Record price for Kalahari Red buck in Botswana

The Kalahari Red sire ‘Sta Soft’ (777-20-051), bred and sold by Bushra Stud in Botswana, recently fetched a record price of R165 000 (BWP120 000) at the annual Trifecta Elite Sale held at the National Agriculture Showground in Sebele.

Record price for Kalahari Red buck in Botswana
A new record was achieved for Kalahari Red buck ‘Sta Soft’ at a sale in Botswana.
Photo: Supplied/Rulé Ernst
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The buck was bought by South African Kalahari Red stud breeder Rulé Ernst from the Bonisa Reds stud, near Wolmaransstad in North West.

The new record price for Botswana beats the previous record of R143 472 set in November 2021 for the buck ‘Homeboy’, which was also sold by Bushra Stud.

Ernst expressed her admiration for Sta Soft’s impressive, masculine head, capacity, exceptional length, and breeding values.

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She told Farmer’s Weekly: “This buck will add greatly to not only the genetic diversity of my flock, but also to the national Kalahari Red genetics base. I have previously purchased a buck from the Bushra stud that has added significantly to the quality of the Bonisa stud.”

According to Faheem Kala, of Bushra Stud in Botswana, a Kalahari Red and Boer Goat Stud breeder, Sta Soft was born a twin and hails from a highly proven genetic line.

“His sire-side goes back to the famed ‘Patchy’ bloodline, which has been one of the most impactful breeding lines in the Kalahari Red industry, whereas his mother was a 2016 Serowe show champion here in Botswana.”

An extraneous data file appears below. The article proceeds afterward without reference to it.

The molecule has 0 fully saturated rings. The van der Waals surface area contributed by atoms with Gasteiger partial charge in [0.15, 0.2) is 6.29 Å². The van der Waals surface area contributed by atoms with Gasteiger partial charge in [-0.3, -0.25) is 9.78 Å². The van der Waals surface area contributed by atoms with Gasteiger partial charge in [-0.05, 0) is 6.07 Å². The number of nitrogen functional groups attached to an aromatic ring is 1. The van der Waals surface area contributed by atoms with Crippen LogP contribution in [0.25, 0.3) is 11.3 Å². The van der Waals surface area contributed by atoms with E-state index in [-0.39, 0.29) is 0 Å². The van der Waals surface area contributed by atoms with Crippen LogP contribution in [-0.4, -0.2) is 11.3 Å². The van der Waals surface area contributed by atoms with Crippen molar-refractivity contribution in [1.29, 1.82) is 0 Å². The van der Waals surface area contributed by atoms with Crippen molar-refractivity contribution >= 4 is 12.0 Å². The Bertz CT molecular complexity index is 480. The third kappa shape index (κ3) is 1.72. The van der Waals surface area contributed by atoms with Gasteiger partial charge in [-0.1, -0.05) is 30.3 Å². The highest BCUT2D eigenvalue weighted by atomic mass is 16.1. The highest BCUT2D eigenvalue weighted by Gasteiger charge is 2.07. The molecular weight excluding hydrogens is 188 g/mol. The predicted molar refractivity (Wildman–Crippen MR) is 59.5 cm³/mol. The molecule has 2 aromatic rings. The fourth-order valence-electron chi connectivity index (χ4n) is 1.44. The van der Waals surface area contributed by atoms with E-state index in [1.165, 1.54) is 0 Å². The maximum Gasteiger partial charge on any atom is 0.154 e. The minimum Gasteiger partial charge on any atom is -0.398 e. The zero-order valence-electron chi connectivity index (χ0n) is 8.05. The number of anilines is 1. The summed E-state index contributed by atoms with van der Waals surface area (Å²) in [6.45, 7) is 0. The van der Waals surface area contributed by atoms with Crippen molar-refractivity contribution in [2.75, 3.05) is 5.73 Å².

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Discussing the buck’s traits, Kala says that Sta Soft is well-muscled and carries a lot of meat; his depth of body and strong top line are finished off by one of the most impressive heads in the goat industry.

Kala’s advice to farmers wanting to buy goats: “Farmers should always try to buy correct goats out of good and proven bloodlines. This will help breed quality moving forward, avoiding goats with faults and defects.”

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Annelie Coleman represents Farmer’s Weekly in the Free State, North West and Northern Cape. Agriculture is in her blood. She grew up on a maize farm in the Wesselsbron district where her brother is still continuing with the family business. Annelie is passionate about the area she works in and calls it ‘God’s own country’. She’s particularly interested in beef cattle farming, especially with the indigenous African breeds. She’s an avid reader and owns a comprehensive collection of Africana covering hunting in colonial Africa, missionary history of same period, as well as Rhodesian literature.